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SEJ at SES San Francisco: Beyond the Like: Social Media Tracking, Testing & Targeting Session Recap #SESSF

SEJ at SES San Francisco: Beyond the Like: Social Media Tracking, Testing & Targeting Session Recap #SESSF

Beyond the "Like": Social Media Tracking, Testing & Targeting SES SF session recap

In the last Business Intelligence track session of the day, Keith Messick, VP of Marketing at Topsy, and Jon Morris, Founder and CEO of Rise Interactive, spoke about moving beyond the simple desire for “likes” to focus more on how tracking, testing, and targeting can help you create more influential social media campaigns.

Messick reminded us that users are not supposed to just “like” something, they should be buying it.  To begin tracking and testing social media data and campaigns, you should choose your channels that you’ll be targeting based on your industry, then look at available data to determine data adjacency, which is the process is learning how is data related. Data adjacency, along with tracking competitors’ instant and historical trends, will allow you to determine how to utilize information to leverage social media traffic.

Copy and Length

People are sometimes skeptical of sponsored posts, so you have to choose your copy carefully. Copy & length determine engagement. Messick states that he’s found higher engagement with shorter copy, especially for promotion. In addition, you should target influencers that are more directly related to your organization then higher level people (like well-known celebrities) that probably won’t notice.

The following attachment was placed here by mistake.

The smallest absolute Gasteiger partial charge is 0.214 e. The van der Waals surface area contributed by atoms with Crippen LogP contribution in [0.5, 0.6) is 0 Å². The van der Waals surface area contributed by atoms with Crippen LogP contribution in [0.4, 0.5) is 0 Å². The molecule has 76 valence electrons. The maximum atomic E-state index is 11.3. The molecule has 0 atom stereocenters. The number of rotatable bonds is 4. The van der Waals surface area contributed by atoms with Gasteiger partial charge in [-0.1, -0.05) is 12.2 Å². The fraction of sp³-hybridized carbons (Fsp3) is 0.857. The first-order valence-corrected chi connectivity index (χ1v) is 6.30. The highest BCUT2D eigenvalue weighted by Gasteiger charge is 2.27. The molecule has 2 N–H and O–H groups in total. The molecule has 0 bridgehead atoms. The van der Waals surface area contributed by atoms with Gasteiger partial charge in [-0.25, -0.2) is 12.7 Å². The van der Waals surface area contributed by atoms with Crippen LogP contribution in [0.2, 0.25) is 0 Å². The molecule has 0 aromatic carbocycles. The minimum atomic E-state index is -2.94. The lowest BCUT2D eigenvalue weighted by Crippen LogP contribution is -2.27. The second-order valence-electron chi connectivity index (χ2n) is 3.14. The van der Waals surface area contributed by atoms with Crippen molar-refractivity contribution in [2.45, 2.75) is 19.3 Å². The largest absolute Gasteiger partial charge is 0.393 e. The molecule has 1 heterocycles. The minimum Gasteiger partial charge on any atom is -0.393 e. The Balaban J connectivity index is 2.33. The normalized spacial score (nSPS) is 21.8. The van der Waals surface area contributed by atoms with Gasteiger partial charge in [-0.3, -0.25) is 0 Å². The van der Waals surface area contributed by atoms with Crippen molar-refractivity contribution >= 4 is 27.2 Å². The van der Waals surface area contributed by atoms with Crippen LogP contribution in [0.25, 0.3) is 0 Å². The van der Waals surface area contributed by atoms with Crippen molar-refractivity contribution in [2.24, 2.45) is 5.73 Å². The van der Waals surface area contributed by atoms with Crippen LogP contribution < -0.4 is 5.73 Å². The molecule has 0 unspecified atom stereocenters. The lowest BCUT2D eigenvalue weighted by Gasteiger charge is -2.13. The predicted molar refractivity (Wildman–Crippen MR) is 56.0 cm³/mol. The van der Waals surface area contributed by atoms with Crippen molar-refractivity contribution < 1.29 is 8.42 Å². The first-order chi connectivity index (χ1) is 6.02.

When it comes to getting people to share your content, Morris recommended doing something special for your targeted influencers. Create custom infographics based on their passion or a recent campaign or product they did. Use word clouds for influencers (on their website or via social media) to find their passion. This allows you to interact with them in a more specific way.

Use Your Employees

Morris recommended doing an “employee amplification project.” Utilize your employees’ Twitter, Facebook, and Linkedin accounts to get the word out to a wider audience without having to pay for promoted or sponsored content. Morris had great results with contests for employee social sharing, offering cash prizes for most unique visitors. This keeps employees motivated to share and promote your content and products.

Morris recommended these social media influence and research tools:

  • Klout
  • Followerwonk
  • Bottlenose
  • Kred
  • Twiangulate
  • Sysomos
  • eCairn
  • Salesforce marketing cloud
  • Onalytica

Main Session Takeaways

  • Strategically place your logo in an infographic, like the middle, where people can’t cut it off when they share it.
  • Follow these steps to create a social media influencer campaign: Use data to select your influencer, research their data for a story, create your personalized content, distribute your medium, and measure results.
  • Users are not supposed to just “like” something, they should be buying it.
Category Careers

Kelsey Jones

Marketing Consultant, Owner at Six Stories & StoryShout

Kelsey Jones is a marketing consultant, writer, and owner of and Kelsey has been in digital marketing since ...

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